How do kookaburras sleep

Laughing Hans


What does the laughing Hans look like?

The laughing Hans belongs to the genus of the so-called Jägerlieste. These birds, in turn, belong to the kingfishers family and are the largest representatives of this family in Australia.

They grow up to 48 centimeters and weigh about 360 grams, the body is stocky, wings and tail are quite short.

They are brown-gray on the back and white on the stomach and neck.

On the side of the head, under the eye, there is a wide dark stripe. The head is very large in relation to the body. The strong beak is striking: it becomes eight to ten centimeters long.

Outwardly, males and females can hardly be distinguished.

Where does the laughing Hans live?

The laughing Hans only occurs in Australia. There he lives mainly in the eastern and southern parts of the continent.

The Laughing Hans is quite adaptable and can therefore be found in many different habitats. Most of the time, however, it lives close to the water.

The birds are real "cultural followers": They are more and more close to humans in gardens and parks.

What species is the laughing Hans related to?

There are four different species in the genus of the Jägerlieste that are at home in Australia, New Guinea and Tasmania. In addition to the laughing Hans, these are the Haubenliest or blue-winged Kookaburra, the Aruliest and the Rotbelbelliest.

They all belong to the kingfishers family and thus to the order of the rockfish.

How old is the laughing Hans?

The laughing Hans can get quite old: The birds live up to 20 years.


How does the laughing Hans live?

The laughing Hans is one of Australia's most popular birds and even adorns a postage stamp.

The natives of Australia, the Aborigines, call the laughing one Hans Kookaburra. Long ago they told each other legends about this striking bird. Accordingly, when the sun rose for the first time, the god Bayame is said to have ordered the Kookaburra to let his loud laughter be heard so that people would wake up and not miss the beautiful sunrise.

According to Aboriginal belief, children are also unlucky when they insult a Kookaburra: a tooth supposedly grows crookedly out of their mouths.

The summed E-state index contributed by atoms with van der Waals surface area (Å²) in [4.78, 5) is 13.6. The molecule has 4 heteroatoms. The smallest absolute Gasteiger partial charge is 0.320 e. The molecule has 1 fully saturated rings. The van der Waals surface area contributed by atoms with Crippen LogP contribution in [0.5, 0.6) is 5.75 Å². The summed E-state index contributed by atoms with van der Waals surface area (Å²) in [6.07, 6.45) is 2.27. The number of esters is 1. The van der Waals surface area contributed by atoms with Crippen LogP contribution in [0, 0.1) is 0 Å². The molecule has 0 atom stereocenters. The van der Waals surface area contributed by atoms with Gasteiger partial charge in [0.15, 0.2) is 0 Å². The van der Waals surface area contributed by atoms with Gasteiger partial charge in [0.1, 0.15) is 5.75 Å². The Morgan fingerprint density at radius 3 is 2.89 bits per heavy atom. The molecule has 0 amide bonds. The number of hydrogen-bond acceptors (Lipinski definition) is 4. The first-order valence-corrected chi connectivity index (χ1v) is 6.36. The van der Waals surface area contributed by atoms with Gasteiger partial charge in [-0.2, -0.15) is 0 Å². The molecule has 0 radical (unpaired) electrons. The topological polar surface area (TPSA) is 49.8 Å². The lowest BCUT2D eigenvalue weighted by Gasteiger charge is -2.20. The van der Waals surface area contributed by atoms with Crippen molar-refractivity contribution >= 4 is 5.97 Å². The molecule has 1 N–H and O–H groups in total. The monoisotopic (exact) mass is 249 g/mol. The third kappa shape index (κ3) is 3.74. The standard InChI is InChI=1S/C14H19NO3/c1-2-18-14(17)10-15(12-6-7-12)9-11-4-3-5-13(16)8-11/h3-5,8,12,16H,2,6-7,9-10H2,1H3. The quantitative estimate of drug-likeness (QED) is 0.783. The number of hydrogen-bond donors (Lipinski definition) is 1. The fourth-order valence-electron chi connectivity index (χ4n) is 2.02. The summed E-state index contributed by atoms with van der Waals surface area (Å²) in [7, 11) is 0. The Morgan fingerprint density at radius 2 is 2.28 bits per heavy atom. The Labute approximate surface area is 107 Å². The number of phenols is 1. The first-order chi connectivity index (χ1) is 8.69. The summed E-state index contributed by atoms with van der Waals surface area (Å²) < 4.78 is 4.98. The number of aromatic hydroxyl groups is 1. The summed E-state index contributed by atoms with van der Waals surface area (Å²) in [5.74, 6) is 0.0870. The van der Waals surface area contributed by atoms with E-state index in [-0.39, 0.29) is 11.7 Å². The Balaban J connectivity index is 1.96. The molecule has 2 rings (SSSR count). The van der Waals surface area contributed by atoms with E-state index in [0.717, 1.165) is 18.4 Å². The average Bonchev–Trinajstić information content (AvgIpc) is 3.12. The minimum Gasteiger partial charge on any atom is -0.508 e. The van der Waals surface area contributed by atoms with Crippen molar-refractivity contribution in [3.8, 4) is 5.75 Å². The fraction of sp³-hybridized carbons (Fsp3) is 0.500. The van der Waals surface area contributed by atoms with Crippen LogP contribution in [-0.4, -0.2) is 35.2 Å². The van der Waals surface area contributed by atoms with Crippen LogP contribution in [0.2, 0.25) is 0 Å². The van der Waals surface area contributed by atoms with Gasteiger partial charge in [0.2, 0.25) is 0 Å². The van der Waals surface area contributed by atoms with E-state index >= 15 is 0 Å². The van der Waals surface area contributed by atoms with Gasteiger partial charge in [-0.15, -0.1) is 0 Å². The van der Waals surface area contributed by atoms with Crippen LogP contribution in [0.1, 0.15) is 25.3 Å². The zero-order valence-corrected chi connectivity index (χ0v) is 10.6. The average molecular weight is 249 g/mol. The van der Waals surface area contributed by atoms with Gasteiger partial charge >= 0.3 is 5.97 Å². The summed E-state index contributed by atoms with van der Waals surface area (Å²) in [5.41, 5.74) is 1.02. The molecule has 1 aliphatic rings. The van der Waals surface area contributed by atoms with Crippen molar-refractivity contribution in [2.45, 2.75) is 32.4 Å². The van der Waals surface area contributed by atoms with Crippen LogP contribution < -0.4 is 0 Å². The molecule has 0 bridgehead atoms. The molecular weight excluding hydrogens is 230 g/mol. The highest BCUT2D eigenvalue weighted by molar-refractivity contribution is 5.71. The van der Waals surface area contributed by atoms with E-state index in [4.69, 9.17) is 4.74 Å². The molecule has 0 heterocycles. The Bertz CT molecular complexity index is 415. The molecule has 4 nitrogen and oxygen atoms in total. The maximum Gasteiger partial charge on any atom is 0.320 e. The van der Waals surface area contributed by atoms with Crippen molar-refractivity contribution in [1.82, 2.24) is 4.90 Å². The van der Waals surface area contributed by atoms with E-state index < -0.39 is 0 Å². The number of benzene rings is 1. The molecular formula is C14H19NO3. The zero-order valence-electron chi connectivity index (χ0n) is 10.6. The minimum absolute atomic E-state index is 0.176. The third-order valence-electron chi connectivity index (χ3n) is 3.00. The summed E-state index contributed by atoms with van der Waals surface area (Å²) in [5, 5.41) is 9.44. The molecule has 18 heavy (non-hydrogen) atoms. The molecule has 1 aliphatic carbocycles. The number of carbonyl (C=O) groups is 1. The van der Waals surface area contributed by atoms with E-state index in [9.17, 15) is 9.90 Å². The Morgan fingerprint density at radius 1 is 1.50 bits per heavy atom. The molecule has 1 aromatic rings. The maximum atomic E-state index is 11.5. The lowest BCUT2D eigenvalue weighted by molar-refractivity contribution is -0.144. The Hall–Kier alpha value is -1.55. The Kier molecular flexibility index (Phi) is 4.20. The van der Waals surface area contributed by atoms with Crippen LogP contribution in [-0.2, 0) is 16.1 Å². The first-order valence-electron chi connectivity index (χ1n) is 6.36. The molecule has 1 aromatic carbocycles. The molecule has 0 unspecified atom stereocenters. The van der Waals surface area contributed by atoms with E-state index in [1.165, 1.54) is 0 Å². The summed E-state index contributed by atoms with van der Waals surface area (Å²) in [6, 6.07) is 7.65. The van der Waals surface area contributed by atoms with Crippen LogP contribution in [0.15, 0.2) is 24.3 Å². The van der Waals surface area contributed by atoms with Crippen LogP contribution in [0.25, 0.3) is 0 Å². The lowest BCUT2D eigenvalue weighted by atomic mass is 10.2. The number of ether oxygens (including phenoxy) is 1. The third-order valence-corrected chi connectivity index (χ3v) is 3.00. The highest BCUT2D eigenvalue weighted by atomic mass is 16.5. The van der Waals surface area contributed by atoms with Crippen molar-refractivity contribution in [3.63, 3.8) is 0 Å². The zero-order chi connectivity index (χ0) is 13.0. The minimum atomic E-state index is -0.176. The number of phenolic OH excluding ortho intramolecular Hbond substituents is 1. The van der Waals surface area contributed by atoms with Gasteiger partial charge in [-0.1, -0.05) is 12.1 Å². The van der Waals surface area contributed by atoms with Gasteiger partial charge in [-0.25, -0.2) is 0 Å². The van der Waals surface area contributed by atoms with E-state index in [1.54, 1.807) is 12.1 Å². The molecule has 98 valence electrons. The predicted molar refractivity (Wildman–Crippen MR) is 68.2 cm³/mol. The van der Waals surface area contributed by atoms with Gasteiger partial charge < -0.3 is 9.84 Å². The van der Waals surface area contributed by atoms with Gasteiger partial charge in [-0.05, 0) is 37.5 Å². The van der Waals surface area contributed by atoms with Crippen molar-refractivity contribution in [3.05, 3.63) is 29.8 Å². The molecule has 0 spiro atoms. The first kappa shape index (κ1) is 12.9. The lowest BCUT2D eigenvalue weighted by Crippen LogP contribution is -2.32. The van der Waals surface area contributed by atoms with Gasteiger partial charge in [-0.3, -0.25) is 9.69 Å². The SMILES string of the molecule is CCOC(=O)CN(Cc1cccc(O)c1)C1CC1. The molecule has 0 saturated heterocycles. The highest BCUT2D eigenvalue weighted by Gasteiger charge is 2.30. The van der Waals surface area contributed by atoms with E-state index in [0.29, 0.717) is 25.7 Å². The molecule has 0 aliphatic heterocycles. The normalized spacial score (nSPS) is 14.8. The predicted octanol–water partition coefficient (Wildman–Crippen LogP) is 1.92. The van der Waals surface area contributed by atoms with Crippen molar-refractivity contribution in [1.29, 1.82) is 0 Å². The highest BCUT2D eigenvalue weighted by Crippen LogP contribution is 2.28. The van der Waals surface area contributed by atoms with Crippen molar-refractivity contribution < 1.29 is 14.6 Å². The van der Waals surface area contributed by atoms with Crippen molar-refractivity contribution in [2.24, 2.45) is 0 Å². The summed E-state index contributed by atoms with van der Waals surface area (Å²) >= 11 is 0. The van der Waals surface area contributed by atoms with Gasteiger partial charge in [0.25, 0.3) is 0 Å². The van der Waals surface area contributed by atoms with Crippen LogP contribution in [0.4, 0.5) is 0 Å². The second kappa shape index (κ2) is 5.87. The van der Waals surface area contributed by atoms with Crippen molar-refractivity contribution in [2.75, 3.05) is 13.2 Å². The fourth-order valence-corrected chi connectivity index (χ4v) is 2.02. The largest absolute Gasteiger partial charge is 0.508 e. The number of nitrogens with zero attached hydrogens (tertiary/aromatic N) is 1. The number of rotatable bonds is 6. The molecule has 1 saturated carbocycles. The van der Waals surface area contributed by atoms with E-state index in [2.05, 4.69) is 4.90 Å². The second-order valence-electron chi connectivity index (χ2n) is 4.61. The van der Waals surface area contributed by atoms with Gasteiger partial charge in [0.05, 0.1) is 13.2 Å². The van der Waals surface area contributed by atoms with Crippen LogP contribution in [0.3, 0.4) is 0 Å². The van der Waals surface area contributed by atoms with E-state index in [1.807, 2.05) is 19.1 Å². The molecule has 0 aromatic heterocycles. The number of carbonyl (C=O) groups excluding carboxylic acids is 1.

The birds are sociable: they always live in pairs and have a fixed territory.

Once a male and a female have found each other, they will stay together for a lifetime. Sometimes, however, several couples get together in small groups.

In the vicinity of human settlements, the animals can also become quite tame: they let themselves be fed and sometimes even come into houses.

The birds are unmistakable through their typical screams: especially at sunrise and sunset, they let out calls that are reminiscent of very loud laughter.

Because they always call at the same time, they are also called "Buchsmann's clock" in Australia.

The laughter begins quietly at first, then gets louder and louder and ends with a roaring roar.

The screaming serves the birds to delimit their territory and to announce to other conspecifics: This is our territory!

Friends and enemies of the laughing Hans

Thanks to his strong beak, the laughing Hans is quite defensive: If an enemy, such as birds of prey or reptiles, approaches his nest with the boy, he defends himself and his boy with violent beak blows.

How does the laughing Hans multiply?

The laughing Hans usually builds his nest in the caves of old rubber trees, but sometimes also in the old nests of tree termites.

The mating season is between September and December. A female lays two to four white colored eggs. Males and females take turns breeding. If the female wants to be relieved, she rubs her beak on the tree and lures the male over with this sound.

The young hatch after 25 days of incubation. They are still naked and blind and completely dependent on their parents' care.

After 30 days they are so developed that they leave the nest. However, they will be fed by their parents for around 40 days.

They often stay with their parents for up to two years or more and help them raise their next youngsters. They vigorously defend their younger siblings against enemies.

The birds become sexually mature at around two years of age.

How does the laughing Hans communicate?

The typical sounds of the laughing Hans are the calls similar to human laughter, which start softly and end with booming loudness.


What is the laughing Hans eating?

The laughing Hans feeds on insects, reptiles and small mammals. He hunts them at the edges of the forest, in clearings, but also in gardens and parks. He doesn't stop at poisonous snakes either.

It also prey in the water: it fishes crabs, mussels and even fish from shallow waters.

Sometimes it even steals eggs or juveniles from the nests of other bird species - and every now and then it attacks the chicks of domestic chickens.

Posture of the laughing Hans

The Laughing Hans is often kept and bred in zoos. There the birds are fed with pieces of meat, mice, fish, grasshoppers and multiworms.